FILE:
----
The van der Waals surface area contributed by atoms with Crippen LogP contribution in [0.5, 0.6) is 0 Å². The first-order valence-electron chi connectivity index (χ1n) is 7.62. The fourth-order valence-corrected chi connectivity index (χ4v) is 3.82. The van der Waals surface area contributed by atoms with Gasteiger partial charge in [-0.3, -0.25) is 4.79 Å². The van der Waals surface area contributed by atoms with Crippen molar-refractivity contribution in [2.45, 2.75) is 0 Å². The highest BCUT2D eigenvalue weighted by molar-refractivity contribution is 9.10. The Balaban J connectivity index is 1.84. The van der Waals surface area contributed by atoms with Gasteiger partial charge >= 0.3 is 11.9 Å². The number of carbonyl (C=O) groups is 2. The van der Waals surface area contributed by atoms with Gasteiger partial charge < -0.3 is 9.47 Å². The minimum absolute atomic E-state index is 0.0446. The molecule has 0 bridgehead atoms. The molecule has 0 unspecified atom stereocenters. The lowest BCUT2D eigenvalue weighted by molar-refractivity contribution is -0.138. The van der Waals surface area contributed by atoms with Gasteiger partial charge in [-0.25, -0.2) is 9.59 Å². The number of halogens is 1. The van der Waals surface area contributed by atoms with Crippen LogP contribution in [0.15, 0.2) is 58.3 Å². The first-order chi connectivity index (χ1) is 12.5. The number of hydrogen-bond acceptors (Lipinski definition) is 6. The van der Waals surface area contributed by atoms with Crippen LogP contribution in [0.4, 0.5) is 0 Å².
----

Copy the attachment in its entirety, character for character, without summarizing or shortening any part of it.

The van der Waals surface area contributed by atoms with Crippen LogP contribution in [0.5, 0.6) is 0 Å². The first-order valence-electron chi connectivity index (χ1n) is 7.62. The fourth-order valence-corrected chi connectivity index (χ4v) is 3.82. The van der Waals surface area contributed by atoms with Gasteiger partial charge in [-0.3, -0.25) is 4.79 Å². The van der Waals surface area contributed by atoms with Crippen molar-refractivity contribution in [2.45, 2.75) is 0 Å². The highest BCUT2D eigenvalue weighted by molar-refractivity contribution is 9.10. The Balaban J connectivity index is 1.84. The van der Waals surface area contributed by atoms with Gasteiger partial charge >= 0.3 is 11.9 Å². The number of carbonyl (C=O) groups is 2. The van der Waals surface area contributed by atoms with Gasteiger partial charge < -0.3 is 9.47 Å². The minimum absolute atomic E-state index is 0.0446. The molecule has 0 bridgehead atoms. The molecule has 0 unspecified atom stereocenters. The lowest BCUT2D eigenvalue weighted by molar-refractivity contribution is -0.138. The van der Waals surface area contributed by atoms with Gasteiger partial charge in [-0.25, -0.2) is 9.59 Å². The number of halogens is 1. The van der Waals surface area contributed by atoms with Crippen LogP contribution in [0.15, 0.2) is 58.3 Å². The first-order chi connectivity index (χ1) is 12.5. The number of hydrogen-bond acceptors (Lipinski definition) is 6. The van der Waals surface area contributed by atoms with Crippen LogP contribution in [0.4, 0.5) is 0 Å².